Alan MacDiarmid

The World is Becoming Smaller

Monday, 27 June 2005
15:00 - 17:00 CEST


Why is it that some countries (even countries that have no natural mineral, oil or coal resources) are more highly technologically developed than others – bearing in mind that “technological development” is not necessarily the same as “quality of life”. All countries have available the same four “raw materials” – air, water, sand (for silicon chips) and people. The obvious difference lies with “people”! (What causes this difference?) ‘Science is people’ – and science is the technology of tomorrow. As the chief executive officer of the DuPont company (one of the largest chemical companies in the world), pointed out about a year ago: DuPont expects to get about 1/3 of its revenue by the year 2015 from “things” that have not even been invented yet. Buildings do not invent things – it is the people inside the building that do the inventing. The world is rapidly becoming smaller – the world today is very different from the world five years ago and the world five years from now will be very different from the world today. Electronic communication in its various forms – emails, computers, facsimiles, video conferencing, good quality relatively inexpensive telephone services – and also increased ease and reduction in cost of travel, bring people closer together and in so doing increase the potential for collaborative creative scientific/technological development. People in different countries can collaborate almost as well as if they were in the same building – indeed a small world!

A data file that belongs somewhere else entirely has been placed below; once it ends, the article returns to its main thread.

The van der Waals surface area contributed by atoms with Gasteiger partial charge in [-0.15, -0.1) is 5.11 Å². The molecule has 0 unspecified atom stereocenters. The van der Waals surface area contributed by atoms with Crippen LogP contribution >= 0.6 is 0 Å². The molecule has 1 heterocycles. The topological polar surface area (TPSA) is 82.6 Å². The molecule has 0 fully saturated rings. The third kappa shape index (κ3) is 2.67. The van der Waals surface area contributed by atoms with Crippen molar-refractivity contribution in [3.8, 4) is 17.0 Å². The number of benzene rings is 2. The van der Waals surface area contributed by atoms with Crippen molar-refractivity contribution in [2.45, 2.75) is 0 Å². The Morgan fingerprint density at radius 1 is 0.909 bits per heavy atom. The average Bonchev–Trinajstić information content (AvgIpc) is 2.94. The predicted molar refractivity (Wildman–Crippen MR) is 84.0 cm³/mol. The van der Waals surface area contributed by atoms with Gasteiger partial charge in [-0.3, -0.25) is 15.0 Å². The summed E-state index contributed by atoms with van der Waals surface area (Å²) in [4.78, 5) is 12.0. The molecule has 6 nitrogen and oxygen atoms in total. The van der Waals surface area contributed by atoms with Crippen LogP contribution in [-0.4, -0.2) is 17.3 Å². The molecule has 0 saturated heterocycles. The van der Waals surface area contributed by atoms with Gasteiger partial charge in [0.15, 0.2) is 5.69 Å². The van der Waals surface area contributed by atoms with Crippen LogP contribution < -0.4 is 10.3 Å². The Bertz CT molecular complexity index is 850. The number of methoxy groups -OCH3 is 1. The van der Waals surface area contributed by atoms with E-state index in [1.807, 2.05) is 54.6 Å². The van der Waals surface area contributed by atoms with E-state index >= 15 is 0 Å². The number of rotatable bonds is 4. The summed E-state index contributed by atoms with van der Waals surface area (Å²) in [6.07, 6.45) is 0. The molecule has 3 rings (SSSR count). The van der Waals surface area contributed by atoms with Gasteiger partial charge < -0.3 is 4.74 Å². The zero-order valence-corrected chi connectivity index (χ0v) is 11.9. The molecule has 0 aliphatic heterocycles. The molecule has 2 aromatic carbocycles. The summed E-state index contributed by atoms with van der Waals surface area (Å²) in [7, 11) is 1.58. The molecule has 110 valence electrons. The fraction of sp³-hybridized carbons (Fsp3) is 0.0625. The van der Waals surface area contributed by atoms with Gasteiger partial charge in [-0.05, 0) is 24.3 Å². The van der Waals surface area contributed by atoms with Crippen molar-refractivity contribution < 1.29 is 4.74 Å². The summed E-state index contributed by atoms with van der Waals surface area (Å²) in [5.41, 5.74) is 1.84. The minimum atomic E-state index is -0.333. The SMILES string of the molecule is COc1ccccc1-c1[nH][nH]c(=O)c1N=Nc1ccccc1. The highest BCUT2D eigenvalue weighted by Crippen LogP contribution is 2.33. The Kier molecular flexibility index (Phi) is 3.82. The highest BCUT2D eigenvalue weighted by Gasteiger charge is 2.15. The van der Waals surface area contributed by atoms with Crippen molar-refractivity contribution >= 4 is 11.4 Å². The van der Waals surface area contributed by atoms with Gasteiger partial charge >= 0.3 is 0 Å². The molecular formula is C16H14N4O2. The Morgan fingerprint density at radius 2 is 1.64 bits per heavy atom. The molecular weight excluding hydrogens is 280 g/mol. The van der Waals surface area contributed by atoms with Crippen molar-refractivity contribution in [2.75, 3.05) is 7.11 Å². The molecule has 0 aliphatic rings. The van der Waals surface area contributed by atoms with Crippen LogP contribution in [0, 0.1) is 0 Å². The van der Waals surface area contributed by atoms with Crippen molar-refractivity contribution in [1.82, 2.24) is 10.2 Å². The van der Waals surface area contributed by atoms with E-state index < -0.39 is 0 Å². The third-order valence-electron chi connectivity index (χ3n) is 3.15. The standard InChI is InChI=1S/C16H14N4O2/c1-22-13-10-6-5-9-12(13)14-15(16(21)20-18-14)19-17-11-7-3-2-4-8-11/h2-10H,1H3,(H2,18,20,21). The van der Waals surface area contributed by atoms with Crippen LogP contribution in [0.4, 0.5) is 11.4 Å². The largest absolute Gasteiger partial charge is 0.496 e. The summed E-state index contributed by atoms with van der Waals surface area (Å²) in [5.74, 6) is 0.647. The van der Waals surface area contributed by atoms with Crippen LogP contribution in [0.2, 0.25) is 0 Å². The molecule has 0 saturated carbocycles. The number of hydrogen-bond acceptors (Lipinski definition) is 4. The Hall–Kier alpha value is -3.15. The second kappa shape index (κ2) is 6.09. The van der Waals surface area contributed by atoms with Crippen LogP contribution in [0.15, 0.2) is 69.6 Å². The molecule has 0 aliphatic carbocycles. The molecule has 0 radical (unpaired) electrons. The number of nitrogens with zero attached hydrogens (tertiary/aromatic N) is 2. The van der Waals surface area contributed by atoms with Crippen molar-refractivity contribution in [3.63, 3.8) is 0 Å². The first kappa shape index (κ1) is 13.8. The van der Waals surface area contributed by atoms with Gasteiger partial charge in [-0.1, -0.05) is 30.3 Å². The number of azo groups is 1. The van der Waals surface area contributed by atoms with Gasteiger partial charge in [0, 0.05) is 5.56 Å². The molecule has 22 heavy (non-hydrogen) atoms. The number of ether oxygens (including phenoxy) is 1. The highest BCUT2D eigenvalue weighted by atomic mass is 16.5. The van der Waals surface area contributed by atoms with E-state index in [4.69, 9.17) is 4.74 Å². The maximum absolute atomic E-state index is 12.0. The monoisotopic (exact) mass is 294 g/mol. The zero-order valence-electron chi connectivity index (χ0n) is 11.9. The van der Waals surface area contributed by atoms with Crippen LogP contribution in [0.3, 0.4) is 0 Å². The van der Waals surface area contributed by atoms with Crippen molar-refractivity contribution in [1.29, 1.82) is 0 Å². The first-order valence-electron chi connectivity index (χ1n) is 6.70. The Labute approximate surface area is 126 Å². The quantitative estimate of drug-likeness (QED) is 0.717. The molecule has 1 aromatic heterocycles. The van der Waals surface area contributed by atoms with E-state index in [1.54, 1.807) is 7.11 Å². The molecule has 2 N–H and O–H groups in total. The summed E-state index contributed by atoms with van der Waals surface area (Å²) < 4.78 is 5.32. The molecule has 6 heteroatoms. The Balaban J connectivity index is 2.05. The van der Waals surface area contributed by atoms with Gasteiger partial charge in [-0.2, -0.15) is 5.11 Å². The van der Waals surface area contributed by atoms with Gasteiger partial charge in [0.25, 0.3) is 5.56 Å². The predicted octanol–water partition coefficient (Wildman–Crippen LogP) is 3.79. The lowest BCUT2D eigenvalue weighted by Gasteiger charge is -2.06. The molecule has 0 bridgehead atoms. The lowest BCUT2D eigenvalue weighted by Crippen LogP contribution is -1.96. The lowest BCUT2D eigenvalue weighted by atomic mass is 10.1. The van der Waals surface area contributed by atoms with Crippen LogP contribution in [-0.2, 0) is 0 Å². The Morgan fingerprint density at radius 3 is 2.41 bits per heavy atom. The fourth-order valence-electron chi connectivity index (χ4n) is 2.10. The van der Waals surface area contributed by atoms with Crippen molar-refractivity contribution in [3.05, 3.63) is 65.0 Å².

We can make use of the smaller world of today by uniting to solve the greatest problem facing all people in all countries today – how to have sufficient (non-carbon dioxide producing) energy to supply the world’s urgent energy needs by a world-wide “crash program” like the U.S. man-in-space Apollo space program. Sufficient relatively inexpensive energy will give us more relatively inexpensive water – which will result in more food for the world – thus eliminating not all but many of the greatest world problems today – war, terrorism, poverty, poor health and poor education.

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